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Subject: Unidentified turquoise bellied (probably) Plant Hopper from Bali, Indonesia
Location: Bali, Indonesia
January 16, 2015 10:44 pm
Dear Bugman,
I found that alien looking creature in my garden.
I am very confused about its identification, it’s head reminds me of mantids, but its movement and fluffy ‘butt’ reminds me of pant hoppers. I thought it could be a sort of moth, given that it apparently sports a galea, but then it has what appears to be a shell. I then thought it would be a kind of coleopteran, but then I was being silly.
It is also rather special in more than one way:
*It moves sideways and backward more often than forward
* It has two wings and two elytras but doesn’t appear to like flying
* It jumps short distances when feeling under pressure
* Sometimes emits a sort of white powder when jumping, probably as a defense mechanism, powder doesn’t seem to have any effect on me, maybe mildly irritating for the skin?
* Its abdomen ends in a sort of furry tuft of hair (thus my guess toward a hopper)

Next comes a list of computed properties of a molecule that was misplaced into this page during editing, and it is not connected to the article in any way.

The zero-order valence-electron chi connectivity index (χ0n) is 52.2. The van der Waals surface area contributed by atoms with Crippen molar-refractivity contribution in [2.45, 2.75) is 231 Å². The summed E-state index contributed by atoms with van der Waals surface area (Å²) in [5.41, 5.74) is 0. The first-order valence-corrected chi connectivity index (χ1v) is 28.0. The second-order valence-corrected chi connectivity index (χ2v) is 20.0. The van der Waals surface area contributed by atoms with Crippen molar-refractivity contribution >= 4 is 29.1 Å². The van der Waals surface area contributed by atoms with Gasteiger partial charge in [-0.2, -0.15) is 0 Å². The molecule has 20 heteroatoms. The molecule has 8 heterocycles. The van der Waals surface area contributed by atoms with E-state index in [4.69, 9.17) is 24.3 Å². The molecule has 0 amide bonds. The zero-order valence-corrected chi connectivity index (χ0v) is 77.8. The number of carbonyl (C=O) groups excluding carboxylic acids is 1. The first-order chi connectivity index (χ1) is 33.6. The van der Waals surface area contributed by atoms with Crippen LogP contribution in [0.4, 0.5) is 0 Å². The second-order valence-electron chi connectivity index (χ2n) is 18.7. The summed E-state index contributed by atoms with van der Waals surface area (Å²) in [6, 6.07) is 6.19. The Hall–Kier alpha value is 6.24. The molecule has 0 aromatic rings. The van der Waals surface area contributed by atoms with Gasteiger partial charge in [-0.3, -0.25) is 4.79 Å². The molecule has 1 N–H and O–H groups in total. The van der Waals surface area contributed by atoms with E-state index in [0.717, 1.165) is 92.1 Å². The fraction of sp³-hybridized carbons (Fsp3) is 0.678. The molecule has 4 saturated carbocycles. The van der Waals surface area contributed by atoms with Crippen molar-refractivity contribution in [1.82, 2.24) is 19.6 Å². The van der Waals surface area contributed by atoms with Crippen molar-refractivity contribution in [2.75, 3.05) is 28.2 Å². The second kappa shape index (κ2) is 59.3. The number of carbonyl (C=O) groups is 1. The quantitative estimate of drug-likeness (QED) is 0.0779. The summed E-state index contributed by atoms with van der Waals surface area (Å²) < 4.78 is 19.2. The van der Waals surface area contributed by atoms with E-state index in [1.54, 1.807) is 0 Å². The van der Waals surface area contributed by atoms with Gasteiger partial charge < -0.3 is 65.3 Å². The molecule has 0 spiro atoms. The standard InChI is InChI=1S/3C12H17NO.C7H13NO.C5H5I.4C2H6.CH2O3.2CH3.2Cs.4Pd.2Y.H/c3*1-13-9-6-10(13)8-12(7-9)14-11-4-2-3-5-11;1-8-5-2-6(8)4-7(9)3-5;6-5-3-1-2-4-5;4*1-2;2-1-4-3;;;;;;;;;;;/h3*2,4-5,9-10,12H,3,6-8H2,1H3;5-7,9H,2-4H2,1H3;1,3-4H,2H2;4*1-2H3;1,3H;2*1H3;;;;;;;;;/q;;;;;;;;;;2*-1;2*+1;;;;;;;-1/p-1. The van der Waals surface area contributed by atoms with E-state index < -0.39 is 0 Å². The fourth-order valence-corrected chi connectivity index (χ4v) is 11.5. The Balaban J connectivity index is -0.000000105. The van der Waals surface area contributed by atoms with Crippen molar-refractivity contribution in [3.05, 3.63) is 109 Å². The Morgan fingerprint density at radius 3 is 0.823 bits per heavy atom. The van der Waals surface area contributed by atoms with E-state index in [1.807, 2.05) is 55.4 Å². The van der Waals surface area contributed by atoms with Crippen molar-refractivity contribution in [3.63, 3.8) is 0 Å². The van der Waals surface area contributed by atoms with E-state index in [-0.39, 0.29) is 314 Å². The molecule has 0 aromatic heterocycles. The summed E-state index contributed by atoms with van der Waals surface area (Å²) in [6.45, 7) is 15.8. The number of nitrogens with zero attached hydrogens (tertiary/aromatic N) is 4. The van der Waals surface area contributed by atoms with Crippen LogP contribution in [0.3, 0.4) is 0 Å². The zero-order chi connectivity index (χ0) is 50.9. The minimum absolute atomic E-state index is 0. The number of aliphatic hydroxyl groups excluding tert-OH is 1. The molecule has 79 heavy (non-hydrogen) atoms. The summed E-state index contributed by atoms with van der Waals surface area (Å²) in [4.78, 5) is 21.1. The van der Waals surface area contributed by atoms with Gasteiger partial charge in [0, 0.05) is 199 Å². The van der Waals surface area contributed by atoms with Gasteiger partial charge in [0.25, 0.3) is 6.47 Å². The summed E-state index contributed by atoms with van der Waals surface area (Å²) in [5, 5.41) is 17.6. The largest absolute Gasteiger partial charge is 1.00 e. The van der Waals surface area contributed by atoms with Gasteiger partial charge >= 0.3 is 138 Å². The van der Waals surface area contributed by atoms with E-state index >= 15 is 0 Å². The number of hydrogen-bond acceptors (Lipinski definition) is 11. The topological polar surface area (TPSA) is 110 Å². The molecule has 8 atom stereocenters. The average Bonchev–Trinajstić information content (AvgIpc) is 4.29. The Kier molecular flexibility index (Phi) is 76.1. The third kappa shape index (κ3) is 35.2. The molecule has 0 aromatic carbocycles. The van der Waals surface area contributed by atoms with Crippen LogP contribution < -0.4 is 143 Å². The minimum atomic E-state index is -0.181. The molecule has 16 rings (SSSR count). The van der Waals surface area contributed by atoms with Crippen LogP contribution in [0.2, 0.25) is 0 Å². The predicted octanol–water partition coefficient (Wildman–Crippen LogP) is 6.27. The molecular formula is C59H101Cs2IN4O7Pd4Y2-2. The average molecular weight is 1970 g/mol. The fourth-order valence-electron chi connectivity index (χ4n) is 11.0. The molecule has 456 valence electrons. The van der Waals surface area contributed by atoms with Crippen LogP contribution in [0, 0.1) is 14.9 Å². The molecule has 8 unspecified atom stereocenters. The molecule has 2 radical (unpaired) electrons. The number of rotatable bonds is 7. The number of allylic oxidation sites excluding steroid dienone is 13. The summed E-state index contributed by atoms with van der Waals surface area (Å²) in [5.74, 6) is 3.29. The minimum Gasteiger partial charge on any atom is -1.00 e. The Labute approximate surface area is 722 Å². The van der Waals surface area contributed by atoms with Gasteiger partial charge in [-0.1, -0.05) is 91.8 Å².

* It seems to have some kind of galea, and no visible mandibles.
* COLORS!
Thanks by advance for your help!
Signature: Danny Hefer

Planthopper

Planthopper

Dear Danny,
We agree that this is a Planthopper, and we are posting your submission prior to attempting a more conclusive identification.

Planthopper

Planthopper

Identification Courtesy of Karl
Hi Daniel and Danny:
I believe this is a Eurybrachyid planthopper (Eurybrachyidae = Eurybrachidae). This is a small and obscure family with representative species in Asia, Australia and Africa. In Australia they are commonly referred to as Gum Hoppers or Wattle Hoppers. There is very little information to be found about Eurybrachyids in Indonesia, but based on photos of specimens from other parts of Southeast Asia I would say it is likely a variety of Thessitus sp.  The genus has been reported from Thailand, Borneo and eastern Indonesia, so it seems reasonable that there are representatives on Bali as well. Danny’s comment that he thought it might be a beetle is interesting because some Eurybrachyid Planthoppers do look very much like beetles; so much so that they are sometimes referred to as Beetle Planthoppers. Check out these guys from Cambodia with their perfect false antennae and faces on their backsides. This is an example of automimcry, a type of mimicry where one part of an organism has evolved to resemble another part for the purpose of deception. Walking sideways or backwards is apparently a common behavior among Eurybrachyids, and is probably intended to deceive and confuse predators as well. In the case of some species, Ancyra spp. for example, both forms of deception are employed with impressive results. Regards. Karl